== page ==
(2) This morning, an inappropriate behavior may not be one she would prefer to discuss. He is prominent, rich, influential and who dares to talk about his behavior. He is also the sole person with access to much-needed medication, so who do you report that incident to?

(2) The other sexually assaulted, threatened if she speaks up. A check was provided to stay quiet. Later she was notified to give it back and prove the incident.

(3) Fired from her only job in her late 50s, unable to find work as potential employers hesitant to hire someone who filed these claims.

(5) She is now age 16, pregnant, and dropped out of school: Her child’s father is the influential man in the community who denies the relationship, but who will listen if she believes that she was raped?

These are only few of the real stories from one of my two-day conference- gathering designed to inspire, challenge and to change course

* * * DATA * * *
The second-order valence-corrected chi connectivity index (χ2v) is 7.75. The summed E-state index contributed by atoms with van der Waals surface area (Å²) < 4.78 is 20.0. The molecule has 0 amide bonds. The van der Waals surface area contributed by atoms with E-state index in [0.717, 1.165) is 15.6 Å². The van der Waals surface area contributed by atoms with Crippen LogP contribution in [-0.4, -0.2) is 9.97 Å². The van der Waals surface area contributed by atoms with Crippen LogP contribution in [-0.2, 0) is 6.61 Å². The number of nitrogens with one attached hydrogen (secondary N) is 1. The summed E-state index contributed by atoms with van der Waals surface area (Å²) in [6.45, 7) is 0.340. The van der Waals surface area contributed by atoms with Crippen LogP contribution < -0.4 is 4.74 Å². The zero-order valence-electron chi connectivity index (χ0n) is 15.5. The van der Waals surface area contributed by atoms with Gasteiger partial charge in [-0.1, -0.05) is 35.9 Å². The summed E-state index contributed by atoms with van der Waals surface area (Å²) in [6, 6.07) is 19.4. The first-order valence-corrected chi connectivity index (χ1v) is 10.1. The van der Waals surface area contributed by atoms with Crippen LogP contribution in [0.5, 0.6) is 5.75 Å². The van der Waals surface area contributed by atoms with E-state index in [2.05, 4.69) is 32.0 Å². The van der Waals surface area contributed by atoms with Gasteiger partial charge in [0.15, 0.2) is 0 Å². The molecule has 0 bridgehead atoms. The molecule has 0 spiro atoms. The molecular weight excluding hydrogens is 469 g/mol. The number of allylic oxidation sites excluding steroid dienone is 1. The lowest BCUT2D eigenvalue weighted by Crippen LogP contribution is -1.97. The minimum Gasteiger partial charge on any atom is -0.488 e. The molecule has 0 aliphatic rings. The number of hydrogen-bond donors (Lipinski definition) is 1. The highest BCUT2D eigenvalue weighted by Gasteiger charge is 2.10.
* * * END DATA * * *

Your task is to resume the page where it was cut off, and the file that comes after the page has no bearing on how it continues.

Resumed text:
Sexual misconduct does not only occur in refugee camps when women fled violence, sexual exploitation, and other atrocities. The alleged assault and harassment are beyond the corporate board, and multi-million productions.

These issues are prevalent in your workplace, weather a call center, schools, movie theater, and yes, politics, place of worship, grocery store, in homes, dance floor and on the street corner. However, if the community and system to protect only recognize a victim as an acquaintance, then an assault, harassment, and even rape can be minimized.

A new paradigm shift is needed:

I get it: Some who have the power to inspire much-needed change sometimes leave these stories alone because of the potential local domino effect.  One’s socioeconomic status or those aligned with our religious or political ideology to the silliness that this person does not look like an abuser should not result in silence.

When these victims come forward, not only their careers can be ruined, they are often re-victimized and stigmatized.

It is our responsibility from human resources, local authorities, supervisors, the community to elected leaders to protect when they speak up about these miserable experiences. Sure, communities can express public disagreements and approach to leadership on these issues, but no action is simply conferring more power to the perpetrators.